The stigma of obesity: Examining the relationship between BMI and the treatment of pain in surgery patients
There is a growing epidemic of obesity in the United States and a corresponding increase in the number of morbidly obese patients receiving healthcare. Despite the increasing focus and research on obesity over the years, the prevalence of obesity in the United States has continued to worsen. A stigma against obesity exists in the general public including among healthcare professionals. Attitudes and bias of healthcare professionals against obesity can negatively affect judgment and choices related to the enactment of care, affecting both the quality of healthcare delivered and patient outcomes. Studies have shown that stigmatization against groups of patients such as minorities affects healthcare outcomes, however there is a paucity of research related to outcomes of stigmatization against obese individuals. The purpose of the study was to determine if there is a difference in quality of nursing care as measured by medicating for pain between obese and non-obese post-surgical patients. It was hypothesized that obese individuals will receive less pain medication than non-obese individuals. An underlying assumption based on the literature was that stigmatization of obesity by nurses would be reflected in reduced administration of post-surgical pain medication. The greater the stigma present, the less pain medication will be administered. ^ This study used a retrospective chart review of the electronic medical record of three hospitals within a single healthcare system to compare non-bariatric post- surgical pain treatment among normal weight, over-weight, and obese adult patients as a measure of nurses' stigma. The final data set contained a total of 1704 cases, with 21.4% (n=365) normal weight, 21.4% (n=365) overweight, 21.4% (n=365) obesity class I, 17.1% (n=291) obesity class II, and 18.7% (n=318) obesity class III individuals. BMI scores ranged from 18.5 to 185.9 (M = 33.1, SD = 11.1). Findings showed differences in total dose of day one post-surgical pain medication among the normal, overweight, obesity class I, II, and III patients. Obesity class III patients received less pain medication than the obesity class I and class II patients and significantly less than the overweight patients. Simple linear regression analyses were used to determine the relationship between BMI and pain medication administration on postoperative day one and day two. Hierarchical linear regression was used to determine the relationship between dose on day one and day two and BMI, while taking into account other variables associated with stigma. The relationship between dose of pain medications and BMI was significant and negatively related. For every 1% increase in BMI there was a .17% decrease in the total morphine equivalent dose of narcotic given on postoperative day one. When controlling for other factors related to stigma, there was a .25% decrease in dose for every 1% increase in BMI. Further research is needed to measure attitudes and biases of nurses along with their administration of pain medication to obese patients. Addressing nurses' stigma of obesity is essential to improving the quality of care of obese patients.^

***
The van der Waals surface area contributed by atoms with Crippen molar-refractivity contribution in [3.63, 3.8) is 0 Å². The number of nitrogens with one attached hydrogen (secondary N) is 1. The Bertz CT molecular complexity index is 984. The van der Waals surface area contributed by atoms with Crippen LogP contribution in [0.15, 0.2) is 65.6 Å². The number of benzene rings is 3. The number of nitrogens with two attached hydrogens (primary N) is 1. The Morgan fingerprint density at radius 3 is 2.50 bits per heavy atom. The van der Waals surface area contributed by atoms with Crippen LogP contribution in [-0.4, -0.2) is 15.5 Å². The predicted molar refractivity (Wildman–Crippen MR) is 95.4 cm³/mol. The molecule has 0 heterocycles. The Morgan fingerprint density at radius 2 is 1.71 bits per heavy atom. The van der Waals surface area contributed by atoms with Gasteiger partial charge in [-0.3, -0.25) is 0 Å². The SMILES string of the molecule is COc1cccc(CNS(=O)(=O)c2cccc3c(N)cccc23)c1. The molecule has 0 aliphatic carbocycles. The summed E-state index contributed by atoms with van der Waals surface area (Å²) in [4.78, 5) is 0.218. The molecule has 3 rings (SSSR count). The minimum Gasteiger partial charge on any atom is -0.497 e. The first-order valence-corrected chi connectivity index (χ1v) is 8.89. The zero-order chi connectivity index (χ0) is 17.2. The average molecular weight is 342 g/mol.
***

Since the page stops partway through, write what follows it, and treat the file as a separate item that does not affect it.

Psychobiology|Nursing|Nutrition|Clinical psychology|Health care management
Dennis H. Sewchuk,
"The stigma of obesity: Examining the relationship between BMI and the treatment of pain in surgery patients"
Dissertations and Master's Theses (Campus Access).